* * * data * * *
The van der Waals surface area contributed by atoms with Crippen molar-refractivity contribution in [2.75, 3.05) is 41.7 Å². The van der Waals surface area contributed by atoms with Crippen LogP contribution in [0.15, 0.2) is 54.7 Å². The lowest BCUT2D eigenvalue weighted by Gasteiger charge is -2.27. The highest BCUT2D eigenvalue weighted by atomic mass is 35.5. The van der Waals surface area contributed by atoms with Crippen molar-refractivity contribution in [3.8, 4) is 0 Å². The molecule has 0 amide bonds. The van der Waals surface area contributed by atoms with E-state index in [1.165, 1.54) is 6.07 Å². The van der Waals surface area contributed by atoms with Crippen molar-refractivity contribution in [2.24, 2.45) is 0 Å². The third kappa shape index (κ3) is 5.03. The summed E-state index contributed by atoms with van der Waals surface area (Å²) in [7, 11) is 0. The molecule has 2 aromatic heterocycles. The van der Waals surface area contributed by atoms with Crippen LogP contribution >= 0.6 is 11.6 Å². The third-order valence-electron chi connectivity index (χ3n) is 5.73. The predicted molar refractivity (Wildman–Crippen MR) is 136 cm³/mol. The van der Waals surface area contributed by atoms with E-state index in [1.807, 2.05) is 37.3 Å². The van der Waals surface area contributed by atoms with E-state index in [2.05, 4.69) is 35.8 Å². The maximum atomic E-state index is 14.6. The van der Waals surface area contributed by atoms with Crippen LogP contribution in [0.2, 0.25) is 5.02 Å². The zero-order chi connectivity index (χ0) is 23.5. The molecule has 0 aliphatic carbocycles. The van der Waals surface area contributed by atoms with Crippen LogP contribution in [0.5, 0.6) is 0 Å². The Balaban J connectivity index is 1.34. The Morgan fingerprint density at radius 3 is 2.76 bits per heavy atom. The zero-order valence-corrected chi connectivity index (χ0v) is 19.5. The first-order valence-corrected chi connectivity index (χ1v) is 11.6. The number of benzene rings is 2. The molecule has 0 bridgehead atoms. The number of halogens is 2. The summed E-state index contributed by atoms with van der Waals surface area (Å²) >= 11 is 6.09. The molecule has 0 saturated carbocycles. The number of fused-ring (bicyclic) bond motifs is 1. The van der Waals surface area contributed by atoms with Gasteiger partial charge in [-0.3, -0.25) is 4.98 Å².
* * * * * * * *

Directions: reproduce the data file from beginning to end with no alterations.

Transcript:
The van der Waals surface area contributed by atoms with Crippen molar-refractivity contribution in [2.75, 3.05) is 41.7 Å². The van der Waals surface area contributed by atoms with Crippen LogP contribution in [0.15, 0.2) is 54.7 Å². The lowest BCUT2D eigenvalue weighted by Gasteiger charge is -2.27. The highest BCUT2D eigenvalue weighted by atomic mass is 35.5. The van der Waals surface area contributed by atoms with Crippen molar-refractivity contribution in [3.8, 4) is 0 Å². The molecule has 0 amide bonds. The van der Waals surface area contributed by atoms with E-state index in [1.165, 1.54) is 6.07 Å². The van der Waals surface area contributed by atoms with Crippen molar-refractivity contribution in [2.24, 2.45) is 0 Å². The third kappa shape index (κ3) is 5.03. The summed E-state index contributed by atoms with van der Waals surface area (Å²) in [7, 11) is 0. The molecule has 2 aromatic heterocycles. The van der Waals surface area contributed by atoms with Crippen LogP contribution >= 0.6 is 11.6 Å². The third-order valence-electron chi connectivity index (χ3n) is 5.73. The predicted molar refractivity (Wildman–Crippen MR) is 136 cm³/mol. The van der Waals surface area contributed by atoms with E-state index in [1.807, 2.05) is 37.3 Å². The van der Waals surface area contributed by atoms with E-state index in [2.05, 4.69) is 35.8 Å². The maximum atomic E-state index is 14.6. The van der Waals surface area contributed by atoms with Crippen LogP contribution in [0.2, 0.25) is 5.02 Å². The zero-order chi connectivity index (χ0) is 23.5. The molecule has 0 aliphatic carbocycles. The van der Waals surface area contributed by atoms with Crippen LogP contribution in [0.5, 0.6) is 0 Å². The Balaban J connectivity index is 1.34. The Morgan fingerprint density at radius 3 is 2.76 bits per heavy atom. The zero-order valence-corrected chi connectivity index (χ0v) is 19.5. The first-order valence-corrected chi connectivity index (χ1v) is 11.6. The number of benzene rings is 2. The molecule has 0 bridgehead atoms. The number of halogens is 2. The summed E-state index contributed by atoms with van der Waals surface area (Å²) >= 11 is 6.09. The molecule has 0 saturated carbocycles. The number of fused-ring (bicyclic) bond motifs is 1. The van der Waals surface area contributed by atoms with Gasteiger partial charge in [-0.3, -0.25) is 4.98 Å².